Chocolate Milk Mommies, a parenting group in Birmingham, Alabama, posed topless for a powerful series of images, that aims to end the stigma surrounding breastfeeding.
Their goal is to normalize nursing in the African American community.
‘It is taboo within the African American home to breastfeed your child, let alone to do it past the age of one,’ Rauslyn Adams, a 26-year-old member of the group, said.
‘Breastfeeding has been seen by some African American women as reverting to “slavery days” when feeding a child by breast was the only option,’ she explained.
The Centers for Disease Control and Prevention study suggests that black mothers ‘may need more, targeted support to start and continue breastfeeding,.’ Black infants have the lowest rates of breastfeeding initiation and duration.
Angel Warren shared a Facebook open call looking for nursing mothers who would like to pose for a breastfeeding shoot and thus, The Chocolate Milk Mommies group was formed.
Local photographer Lakisha Cohill shot the images of the mothers posing on rocks topless while breastfeeding their children. The children range from infants to toddlers.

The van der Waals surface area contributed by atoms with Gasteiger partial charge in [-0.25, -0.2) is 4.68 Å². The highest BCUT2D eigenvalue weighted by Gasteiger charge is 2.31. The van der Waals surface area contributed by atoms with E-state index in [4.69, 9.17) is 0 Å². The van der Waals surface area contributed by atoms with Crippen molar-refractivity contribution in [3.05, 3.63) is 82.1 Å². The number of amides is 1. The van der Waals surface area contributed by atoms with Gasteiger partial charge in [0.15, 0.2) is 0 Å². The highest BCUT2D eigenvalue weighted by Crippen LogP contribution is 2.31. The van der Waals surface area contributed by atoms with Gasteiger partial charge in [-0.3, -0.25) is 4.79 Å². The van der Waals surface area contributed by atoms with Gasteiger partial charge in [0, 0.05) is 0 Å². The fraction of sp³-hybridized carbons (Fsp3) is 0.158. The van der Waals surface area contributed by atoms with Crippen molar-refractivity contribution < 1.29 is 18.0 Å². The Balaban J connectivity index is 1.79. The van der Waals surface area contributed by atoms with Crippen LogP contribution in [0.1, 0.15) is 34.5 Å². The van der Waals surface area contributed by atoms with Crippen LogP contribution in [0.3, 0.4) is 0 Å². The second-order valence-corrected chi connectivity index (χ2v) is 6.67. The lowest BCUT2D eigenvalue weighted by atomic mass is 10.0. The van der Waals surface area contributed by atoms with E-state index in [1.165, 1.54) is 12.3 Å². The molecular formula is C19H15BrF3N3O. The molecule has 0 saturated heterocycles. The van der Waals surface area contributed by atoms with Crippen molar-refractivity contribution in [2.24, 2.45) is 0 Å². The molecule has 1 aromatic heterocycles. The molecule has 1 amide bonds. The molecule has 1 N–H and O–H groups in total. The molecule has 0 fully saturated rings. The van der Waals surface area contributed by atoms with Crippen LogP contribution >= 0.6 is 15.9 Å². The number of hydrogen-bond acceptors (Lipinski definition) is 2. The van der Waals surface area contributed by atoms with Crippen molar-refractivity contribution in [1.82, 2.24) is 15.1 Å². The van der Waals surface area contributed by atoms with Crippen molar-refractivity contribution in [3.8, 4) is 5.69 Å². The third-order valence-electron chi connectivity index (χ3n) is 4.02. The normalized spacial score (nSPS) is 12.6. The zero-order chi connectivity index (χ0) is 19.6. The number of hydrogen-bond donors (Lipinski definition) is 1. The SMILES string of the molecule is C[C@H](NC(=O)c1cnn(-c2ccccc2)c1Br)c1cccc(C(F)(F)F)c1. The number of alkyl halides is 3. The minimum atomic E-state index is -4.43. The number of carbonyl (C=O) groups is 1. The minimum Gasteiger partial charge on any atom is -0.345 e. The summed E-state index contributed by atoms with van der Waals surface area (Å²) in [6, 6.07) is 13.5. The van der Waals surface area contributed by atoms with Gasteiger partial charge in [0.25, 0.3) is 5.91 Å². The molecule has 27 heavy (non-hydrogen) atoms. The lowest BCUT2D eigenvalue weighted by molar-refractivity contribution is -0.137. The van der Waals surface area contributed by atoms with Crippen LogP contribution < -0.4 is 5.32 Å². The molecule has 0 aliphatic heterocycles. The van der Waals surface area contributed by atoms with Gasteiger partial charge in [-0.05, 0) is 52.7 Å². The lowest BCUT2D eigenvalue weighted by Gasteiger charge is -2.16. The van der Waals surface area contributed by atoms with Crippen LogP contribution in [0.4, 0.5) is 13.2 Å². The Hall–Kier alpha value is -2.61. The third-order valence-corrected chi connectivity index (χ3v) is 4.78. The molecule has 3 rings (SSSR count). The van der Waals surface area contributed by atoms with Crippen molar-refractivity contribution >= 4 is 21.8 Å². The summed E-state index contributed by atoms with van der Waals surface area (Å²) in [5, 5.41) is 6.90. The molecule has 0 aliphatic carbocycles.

The moms are dressed all in black and wearing gold crowns to honor the shoot’s ‘goddess’ theme. One photo sees Ashlei Goodwiing cradling her daughter Zoei Marie, who has her own tiny gold crown.
The purpose of the shoot is to encourage black mothers to breastfeed. Rauslyn said that there is still a stigma for all nursing moms, regardless of their race.
‘Feeding a child in public from the breast is often seen as indecent and given a perverse sexual connotation,’ she explained.
‘The indecency claims of public breastfeeding generalizations make it hard for any woman, let alone an African American woman, to nurture her child through breastfeeding.’
The group wants to make it clear that it does not frown upon anyone who has chosen not to breastfeed. They are simply trying to raise awareness for the women in their community.
Rauslyn said that one of the mothers in the group is still feeding her two-year-old child and has been shamed for it.
‘This photo was for awareness, for all the women who don’t have support in breastfeeding,’ she said.
Charity Moore, 26, offered advice to fellow mothers who have faced criticism for breastfeeding their children in public.
‘You have the natural and legal right to breastfeed your baby in whatever manner you see fit: covered, uncovered, in private, in public,’ she stressed.
‘Never let anyone else and their views dictate the choices you make for yourself and your baby.’
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